“Every Fortune 500 company will use satellite data in five years”

We regularly read about the space adventures of extravagant billionaires. But local companies are also benefiting from the space boom. We had a conversation with Sven Przywarra, founder of the satellite company LiveEO.

Sven, are you in a bad mood when it’s cloudy?
Because the satellites can’t see anything then you mean? (laughs) No, fortunately, the clouds move, so we can average them out over time. Some satellites can even see through the cloud cover without any problems thanks to radar sensors. And besides, even though this might contradict the general perception, we have enough cloud-free days almost everywhere.

Enough to observe the Earth from space.
That’s right. Enough to measure just about anything from space that you can imagine. From orbit, we can determine, for example, whether bridges are sinking, what damage has been done by storms, whether illegal logging is taking place, or how many cars a factory is producing. We can help companies monitor their production sites or assets, or keep an eye on their supply chains. The sky’s the limit when it comes to imagination.

If there are so many opportunities, why aren’t they being used?
They are! However, not yet in all the scenarios I just mentioned. The road ahead is already firmly set and it is even a logical necessity that we will replace stationary measurements with satellite observations in more and more areas. The cost per measurement by satellites is decreasing exponentially, while it remains almost constant for other methods.

What explains this drop in costs?
The change in the cost structure is enormous because two revolutions are paying attention to it, and they are happening simultaneously: the first is the data availability revolution. The privatization of space is currently launching more satellites into orbit than ever before, collecting more and more data about the Earth. The increasing supply is driving down the price. So many launches are firmly scheduled that the number of satellites in orbit will multiply in the coming years.

And the other revolution?
This is about advances in data processing, more specifically cloud computing and artificial intelligence (AI), without which the enormous amounts of data would be impossible to analyze. We are seeing an exponential increase in the performance of our system: two years ago, it took us 14 days of computing time to analyze the entire German rail network. A year ago, we were at one day’s computing time; now it takes only a few hours – with a significant improvement in accuracy.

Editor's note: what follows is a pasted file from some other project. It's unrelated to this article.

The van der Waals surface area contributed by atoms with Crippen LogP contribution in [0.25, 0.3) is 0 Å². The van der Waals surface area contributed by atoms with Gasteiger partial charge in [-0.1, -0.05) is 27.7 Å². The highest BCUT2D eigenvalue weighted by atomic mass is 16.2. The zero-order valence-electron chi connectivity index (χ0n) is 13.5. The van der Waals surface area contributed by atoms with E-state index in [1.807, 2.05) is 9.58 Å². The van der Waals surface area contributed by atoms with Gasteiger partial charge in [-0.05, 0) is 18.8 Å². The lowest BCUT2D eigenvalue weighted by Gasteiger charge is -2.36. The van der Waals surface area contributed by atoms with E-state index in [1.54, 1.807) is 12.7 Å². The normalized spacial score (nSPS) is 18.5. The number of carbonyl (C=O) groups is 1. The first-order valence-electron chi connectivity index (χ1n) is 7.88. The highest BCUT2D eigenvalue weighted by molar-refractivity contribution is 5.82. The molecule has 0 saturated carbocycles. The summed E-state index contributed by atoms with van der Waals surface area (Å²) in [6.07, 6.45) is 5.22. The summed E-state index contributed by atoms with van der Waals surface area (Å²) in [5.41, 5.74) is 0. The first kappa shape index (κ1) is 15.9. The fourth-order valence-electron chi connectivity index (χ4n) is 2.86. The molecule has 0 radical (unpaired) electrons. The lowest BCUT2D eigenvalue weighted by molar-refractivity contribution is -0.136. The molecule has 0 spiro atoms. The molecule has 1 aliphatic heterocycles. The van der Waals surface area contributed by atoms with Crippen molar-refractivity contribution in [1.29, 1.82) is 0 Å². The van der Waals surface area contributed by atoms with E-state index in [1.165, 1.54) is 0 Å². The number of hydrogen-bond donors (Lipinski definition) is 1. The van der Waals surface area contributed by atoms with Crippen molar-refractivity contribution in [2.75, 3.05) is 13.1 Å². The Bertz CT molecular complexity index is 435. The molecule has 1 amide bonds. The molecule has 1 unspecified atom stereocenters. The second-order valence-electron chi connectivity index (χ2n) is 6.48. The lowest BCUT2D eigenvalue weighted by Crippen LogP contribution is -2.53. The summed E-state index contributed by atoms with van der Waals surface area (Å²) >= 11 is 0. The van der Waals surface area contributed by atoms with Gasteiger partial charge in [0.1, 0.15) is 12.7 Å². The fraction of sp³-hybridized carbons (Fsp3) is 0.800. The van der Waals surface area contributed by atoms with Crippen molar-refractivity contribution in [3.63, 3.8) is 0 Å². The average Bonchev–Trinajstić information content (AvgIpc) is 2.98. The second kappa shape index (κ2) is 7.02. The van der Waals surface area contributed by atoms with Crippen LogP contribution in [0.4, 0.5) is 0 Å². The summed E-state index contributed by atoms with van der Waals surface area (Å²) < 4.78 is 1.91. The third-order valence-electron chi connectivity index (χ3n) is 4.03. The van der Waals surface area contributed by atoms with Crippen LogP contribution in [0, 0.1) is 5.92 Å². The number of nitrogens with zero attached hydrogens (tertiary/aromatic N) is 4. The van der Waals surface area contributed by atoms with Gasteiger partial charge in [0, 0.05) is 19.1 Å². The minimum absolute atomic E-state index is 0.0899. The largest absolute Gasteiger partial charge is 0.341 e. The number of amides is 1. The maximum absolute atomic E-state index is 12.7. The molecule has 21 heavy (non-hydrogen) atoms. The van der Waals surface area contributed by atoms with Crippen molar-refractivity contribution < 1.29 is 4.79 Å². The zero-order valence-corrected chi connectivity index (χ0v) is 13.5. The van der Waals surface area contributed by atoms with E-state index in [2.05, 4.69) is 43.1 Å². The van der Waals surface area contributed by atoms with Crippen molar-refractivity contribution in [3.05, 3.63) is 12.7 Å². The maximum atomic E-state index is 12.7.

The market for Earth Observation is comparable to the Internet of the early 2000’s.

Sven Przywarra

At what point in all this development are we?
The market for Earth Observation can be compared to the Internet of the early 2000s: the infrastructure is being expanded and processes are being standardized, making them suitable for mass use. As a result, not only the technical possibilities are growing, but also the awareness of companies that there are huge opportunities here.

Your company, LiveEO, wants to be at the forefront of this development.
Yes, and we already are. We have customers in many industries, but we started with satellite-based monitoring of linear infrastructure such as power lines, rails, and pipelines. We provide these customers with information on risks posed by trees along the line or ground movement, such as near mining activities. We are a global leader in this area, working with companies on every continent.

That sounds very specific.
It is. However, there is a strategy behind it. To analyze thousands of kilometers of infrastructure on a regular basis, we need an extremely scalable infrastructure and a high degree of automation. We are now building these structures within a profitable business model. Today, we let our algorithms detect trees along railroad tracks. Tomorrow, it could be rooftops in Kampala or ships on the Yangtze River – it doesn’t matter to the system. The bottom line is that we enable access to actionable business insights, directly from space.

For which industries could this information be relevant?
Among the early beneficiaries of our technology are insurance companies, for example, which evaluate objects in a completely location-independent and automated manner, and financial institutions, which evaluate production data from industrial companies. In the medium term, insights from earth observation will play a role in almost every value chain and will ultimately also reach the end consumer.

Satellite images on the smartphone?
Images probably won’t. But just as Google Maps today uses GPS data from other drivers to warn you of a traffic jam, in the future you may use Earth observation data to know whether there is still a sunbed available at the pool. All joking aside, there will certainly be disruptive changes. Exactly what those are is hard to predict. At LiveEO, we are determined to help shape these changes and are looking for companies that want to explore use cases of the technology with us.